Yegor Gaidar, the first post-Soviet prime minister of Russia and one of the principal architects of its historic transformation to a market economy, here presents his lively account of governing in the tumultuous early 1990s. Though still in his forties, Gaidar has already played a pivotal role in contemporary Russian political history, championing the cause of dramatic economic reform, aggressive privatization of state enterprises, and painful fiscal discipline in the face of widespread popular resistance.
Gaidar's youthfulness, energy, and daring are symbolic of a new phenomenon in Russian politics - the emergence of a younger generation of politicians with a distinctly technocratic bent, looking firmly to the United States and Europe for inspiration and sharing little of the old generation's nostalgia for Communist stability. It was largely the implementation of Gaidar's policies that drove the Russian parliament to rebel against Boris Yeltsin in 1993, leading to the bloody tank assault on the parliament itself. Though Yeltsin prevailed, it was clear that the political and social costs of "shock therapy" were too great for Russia's fragile democracy to bear, and Gaidar himself was ousted to appease the conservatives. His unfinished agenda was put on hold, though he later returned when Yeltsin needed to placate international financial forces.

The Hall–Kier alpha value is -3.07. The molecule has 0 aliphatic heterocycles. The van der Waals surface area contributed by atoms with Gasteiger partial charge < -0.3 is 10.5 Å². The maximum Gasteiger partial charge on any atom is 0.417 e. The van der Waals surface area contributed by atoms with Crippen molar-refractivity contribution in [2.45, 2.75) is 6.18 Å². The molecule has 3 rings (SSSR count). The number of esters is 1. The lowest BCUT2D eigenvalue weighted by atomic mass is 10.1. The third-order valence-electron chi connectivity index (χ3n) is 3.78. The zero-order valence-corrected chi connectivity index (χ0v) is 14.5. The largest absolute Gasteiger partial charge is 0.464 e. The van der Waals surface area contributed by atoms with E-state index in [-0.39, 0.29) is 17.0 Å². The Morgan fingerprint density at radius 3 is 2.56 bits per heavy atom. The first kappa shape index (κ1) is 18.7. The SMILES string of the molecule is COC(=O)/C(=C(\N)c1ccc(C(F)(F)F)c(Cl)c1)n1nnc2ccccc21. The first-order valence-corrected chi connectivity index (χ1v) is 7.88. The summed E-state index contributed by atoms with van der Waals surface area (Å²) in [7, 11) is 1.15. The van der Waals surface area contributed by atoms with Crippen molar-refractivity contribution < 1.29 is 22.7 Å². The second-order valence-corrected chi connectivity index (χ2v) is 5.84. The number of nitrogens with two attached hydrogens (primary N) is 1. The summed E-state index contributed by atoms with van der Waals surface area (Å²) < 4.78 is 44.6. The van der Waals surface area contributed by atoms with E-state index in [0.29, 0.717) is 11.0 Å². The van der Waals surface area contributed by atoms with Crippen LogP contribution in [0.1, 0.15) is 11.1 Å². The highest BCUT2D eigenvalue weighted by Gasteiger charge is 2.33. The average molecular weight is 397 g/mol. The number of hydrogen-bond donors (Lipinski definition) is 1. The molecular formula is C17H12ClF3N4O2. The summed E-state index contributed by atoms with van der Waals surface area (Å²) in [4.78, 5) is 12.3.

Gaidar remains active in Russian politics, having formed his own political party, Russia's Democratic Choice. In this book, he brings his story through Yeltsin's cliffhanger re-election in 1996, and assesses the still-precarious state of the market reforms and democratic politics.
Publisher: University of Washington Press
Number of pages: 366
Weight: 552 g
Dimensions: 229 x 152 x 21 mm
Those seeking a deeper understanding of the tumultuous economic and political changes that occurred in Russia during the 1990s will welcome this translation of Gaidar's lively and candid account of his role in Russia's painful and still incomplete transition to a market economy. . . . Gaidar opens a window onto the formidable challenges of introducing democratic and economic change in his native land.* Publishers Weekly *
You may also be interested in...
Please sign in to write a review